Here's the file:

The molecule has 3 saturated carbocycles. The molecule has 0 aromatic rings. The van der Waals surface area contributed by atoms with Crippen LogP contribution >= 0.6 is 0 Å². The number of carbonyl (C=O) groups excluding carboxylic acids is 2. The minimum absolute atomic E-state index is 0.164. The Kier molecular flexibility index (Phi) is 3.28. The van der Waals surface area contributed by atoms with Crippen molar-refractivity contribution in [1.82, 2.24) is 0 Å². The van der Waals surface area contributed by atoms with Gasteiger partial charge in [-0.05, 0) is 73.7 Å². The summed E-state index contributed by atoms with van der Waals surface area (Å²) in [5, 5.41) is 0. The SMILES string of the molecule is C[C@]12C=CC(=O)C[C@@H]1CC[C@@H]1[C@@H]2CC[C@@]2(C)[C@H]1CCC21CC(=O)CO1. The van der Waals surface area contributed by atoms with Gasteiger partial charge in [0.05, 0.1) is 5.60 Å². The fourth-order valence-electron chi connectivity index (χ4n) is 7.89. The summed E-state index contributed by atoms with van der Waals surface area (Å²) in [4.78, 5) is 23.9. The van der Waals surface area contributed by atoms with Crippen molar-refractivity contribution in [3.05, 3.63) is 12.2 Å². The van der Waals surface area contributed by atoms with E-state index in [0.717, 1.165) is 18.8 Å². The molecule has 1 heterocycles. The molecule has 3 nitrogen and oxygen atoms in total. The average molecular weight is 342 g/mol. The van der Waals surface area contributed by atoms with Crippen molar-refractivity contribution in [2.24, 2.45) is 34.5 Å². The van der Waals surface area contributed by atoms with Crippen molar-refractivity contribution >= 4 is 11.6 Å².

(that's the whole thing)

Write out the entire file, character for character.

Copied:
The molecule has 3 saturated carbocycles. The molecule has 0 aromatic rings. The van der Waals surface area contributed by atoms with Crippen LogP contribution >= 0.6 is 0 Å². The number of carbonyl (C=O) groups excluding carboxylic acids is 2. The minimum absolute atomic E-state index is 0.164. The Kier molecular flexibility index (Phi) is 3.28. The van der Waals surface area contributed by atoms with Crippen molar-refractivity contribution in [1.82, 2.24) is 0 Å². The van der Waals surface area contributed by atoms with Gasteiger partial charge in [-0.05, 0) is 73.7 Å². The summed E-state index contributed by atoms with van der Waals surface area (Å²) in [5, 5.41) is 0. The SMILES string of the molecule is C[C@]12C=CC(=O)C[C@@H]1CC[C@@H]1[C@@H]2CC[C@@]2(C)[C@H]1CCC21CC(=O)CO1. The van der Waals surface area contributed by atoms with Gasteiger partial charge in [0.05, 0.1) is 5.60 Å². The fourth-order valence-electron chi connectivity index (χ4n) is 7.89. The summed E-state index contributed by atoms with van der Waals surface area (Å²) in [4.78, 5) is 23.9. The van der Waals surface area contributed by atoms with Crippen molar-refractivity contribution in [3.05, 3.63) is 12.2 Å². The van der Waals surface area contributed by atoms with E-state index in [0.717, 1.165) is 18.8 Å². The molecule has 1 heterocycles. The molecule has 3 nitrogen and oxygen atoms in total. The average molecular weight is 342 g/mol. The van der Waals surface area contributed by atoms with Crippen molar-refractivity contribution in [2.24, 2.45) is 34.5 Å². The van der Waals surface area contributed by atoms with Crippen molar-refractivity contribution >= 4 is 11.6 Å².